August 12, 2014.
I can’t remember what I was doing the night before to make me so tired. Undoubtedly, I’d stayed up into the small hours watching, playing, or working on something or other. Whatever I’d been up to, it had robbed me of the energy to sit through that day’s Microsoft Gamescom conference.
I didn’t mind. I was looking forward to the conference, but really only for one game, and sleeping through the thing would allow me to bypass everything else and get straight to the information I wanted — which is exactly what happened. I slept. I woke up. I grabbed my phone, checked Twitter. And the gaming world as I had known it came to an abrupt end. Full stop. It was over.
While I can’t recall my activities of the night before, I remember this part of the story with exceptional clarity. I flicked through my Twitter feed, skimming past 99% of what I saw, in search of news about one thing, and one thing only. Eventually, I happened upon a Tweet by my good friend @TombRaiderArch.
“Well, Tomb Raider, guess we’ll part ways at Temple of Osiris. Already decided to get a PS4 & I’m not willing to buy a 2nd console. Too bad.” — @TombRaiderArch.
Immediately, I suspected the worst. And the worst it was: Rise of the Tomb Raider had been announced as an Xbox exclusive.
I was devastated, and, along with the vast majority of Tomb Raider fans around the world, more than a little pissed off. I did the only things I could think to do: expressed my dissatisfaction on Twitter, and wrote about the news.
I was so annoyed that I went as far as to compare the announcement to the then-very-recent death of Robin Williams. Looking back, that was in very poor taste. I genuinely regret it. I don’t, however, regret my feelings towards the exclusivity. Though the raw, red-misted anger has since subsided, I feel exactly how I felt about that exclusivity today as I did then. In fact, I loathe it more than ever — which really is saying something.
In the time since August 2014, I’ve been fortunate enough to get my hands on an Xbox One. I’ve been able to play Rise of the Tomb Raider, and the truth of the matter is that is a fantastic game. Both objectively, and from the standpoint of already having been a fan of the series. Rise improves upon its predecessor in pretty much every way. It is well and truly the game Tomb Raider should have been.
My review might give the impression that I had a lot of problems with it, but that it does is a consequence of my trying to provide a balanced opinion of my time with it. The reality is that I love Rise of the Tomb Raider. I adore it. I can’t recommend it enough, and find it to be an absolute travesty that it’s not getting — nor is likely to get — the attention it deserves. Not wholly.
Say what you will, but there’s no arguing with the fact that initially releasing on Xbox platforms alone is going to hurt Rise. Fans of the series will be well aware of it when the game finally comes to other platforms, but the widespread hype will be gone. The impending PC release might fare okay, but I think we can be reasonably confident that Sony aren’t going to promote Rise in any meaningful way in the days leading up to its debut on their console.
There’s bound to be some bad blood there, but it’s clear that there is also a considerable amount of the stuff amongst existing fans of the series. Some even speak of boycotting Rise when it comes to their platform of choice.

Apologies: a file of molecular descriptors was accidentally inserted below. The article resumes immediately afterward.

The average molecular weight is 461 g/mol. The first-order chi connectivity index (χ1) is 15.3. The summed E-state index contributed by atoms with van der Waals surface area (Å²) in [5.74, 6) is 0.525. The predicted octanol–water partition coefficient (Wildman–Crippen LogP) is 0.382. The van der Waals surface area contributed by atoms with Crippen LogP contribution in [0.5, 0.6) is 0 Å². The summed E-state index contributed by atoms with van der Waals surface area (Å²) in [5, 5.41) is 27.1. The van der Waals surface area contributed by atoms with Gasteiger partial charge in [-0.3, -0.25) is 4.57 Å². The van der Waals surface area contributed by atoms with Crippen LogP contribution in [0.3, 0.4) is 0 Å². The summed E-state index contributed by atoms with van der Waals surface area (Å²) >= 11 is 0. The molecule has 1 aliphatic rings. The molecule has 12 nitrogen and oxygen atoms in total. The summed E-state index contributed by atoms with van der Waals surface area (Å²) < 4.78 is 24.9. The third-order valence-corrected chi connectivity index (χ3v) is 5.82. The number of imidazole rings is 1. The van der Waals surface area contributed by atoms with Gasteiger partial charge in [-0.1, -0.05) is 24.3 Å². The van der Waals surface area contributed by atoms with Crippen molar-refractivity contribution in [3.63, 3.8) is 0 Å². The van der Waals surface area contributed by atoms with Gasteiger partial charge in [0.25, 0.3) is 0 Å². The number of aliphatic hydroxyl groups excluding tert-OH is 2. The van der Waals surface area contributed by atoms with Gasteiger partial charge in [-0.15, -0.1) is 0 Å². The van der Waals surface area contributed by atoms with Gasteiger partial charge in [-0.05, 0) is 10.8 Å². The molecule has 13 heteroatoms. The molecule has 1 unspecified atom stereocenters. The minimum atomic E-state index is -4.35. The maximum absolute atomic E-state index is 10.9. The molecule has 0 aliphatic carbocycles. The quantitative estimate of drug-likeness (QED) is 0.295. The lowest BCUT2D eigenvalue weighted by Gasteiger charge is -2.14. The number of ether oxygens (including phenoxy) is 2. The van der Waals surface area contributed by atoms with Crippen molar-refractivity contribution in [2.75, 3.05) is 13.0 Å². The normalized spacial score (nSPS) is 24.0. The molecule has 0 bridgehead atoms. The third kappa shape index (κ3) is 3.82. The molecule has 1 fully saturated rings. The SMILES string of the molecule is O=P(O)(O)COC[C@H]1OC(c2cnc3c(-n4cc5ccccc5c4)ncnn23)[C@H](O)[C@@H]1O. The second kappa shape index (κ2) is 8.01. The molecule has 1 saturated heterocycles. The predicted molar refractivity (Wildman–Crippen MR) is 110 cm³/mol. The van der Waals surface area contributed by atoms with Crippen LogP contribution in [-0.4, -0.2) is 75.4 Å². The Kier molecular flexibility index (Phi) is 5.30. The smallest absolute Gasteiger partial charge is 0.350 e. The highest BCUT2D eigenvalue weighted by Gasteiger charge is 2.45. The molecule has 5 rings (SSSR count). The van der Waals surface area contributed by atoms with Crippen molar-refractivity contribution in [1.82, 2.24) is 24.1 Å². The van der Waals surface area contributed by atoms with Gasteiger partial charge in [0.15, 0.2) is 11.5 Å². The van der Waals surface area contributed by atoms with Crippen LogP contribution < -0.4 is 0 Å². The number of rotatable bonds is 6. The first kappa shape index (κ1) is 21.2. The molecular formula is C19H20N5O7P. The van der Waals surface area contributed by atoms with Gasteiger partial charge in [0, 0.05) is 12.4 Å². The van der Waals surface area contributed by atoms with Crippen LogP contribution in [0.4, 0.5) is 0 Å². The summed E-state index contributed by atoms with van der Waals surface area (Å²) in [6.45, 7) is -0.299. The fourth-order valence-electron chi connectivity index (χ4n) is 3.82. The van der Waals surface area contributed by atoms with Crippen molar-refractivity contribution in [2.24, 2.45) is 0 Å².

This is completely understandable. Really, it is. But it’s also why I’m writing this post — to urge those fans, and anyone else who might be thinking along the same lines, not to make that choice, not to ignore Rise of the Tomb Raider because of the deals made around it.
These deals are not the game’s fault, and nor are they the fault of the people who worked so hard to make it. Crystal Dynamics have delivered a stellar game. They really have. And their work should not be devalued by this profoundly shitty situation. By all means, make your anger at the situation known, but don’t punish the developers for it. Instead, support them by playing their excellent game. In doing so, you’ll see just how much they deserve it.
If the backlash hasn’t done the trick, maybe strong sales on PC and PS4 will tell the bigwigs what they should already have known.
On August 12, 2014 — and in the days that followed — the Tomb Raider community as a whole joined together and made its voice heard. But the reality is that, at that point, the terms of Microsoft’s deal were probably set in stone.
We made our dissatisfaction clear, but there was likely little we could do, then, to change the situation — and the time to try has passed. Now, it’s time to accept what happened, to lay down our pitchforks, and to wait. To wait for the inevitable announcement of Rise’s successor, and to see whether the people in charge try to take us down this road again. If that happens, then, by all means, raise those pitchforks once more. I’ll be right there with you.
Until then, though, try to keep an open mind. Give Rise of the Tomb Raider a chance. Don’t let yourself miss out on one of the best games of the year because of some short-sighted, profoundly misguided decisions.
Rise deserves that chance. The folks over at Crystal D. deserve that chance. And — if you’ve been a Tomb Raider fan for any length of time at all — you deserve it, too. It sounds trite, I know. I’m painfully aware of it as I type the words — but it’s true, ladies and gentlemen, it’s true.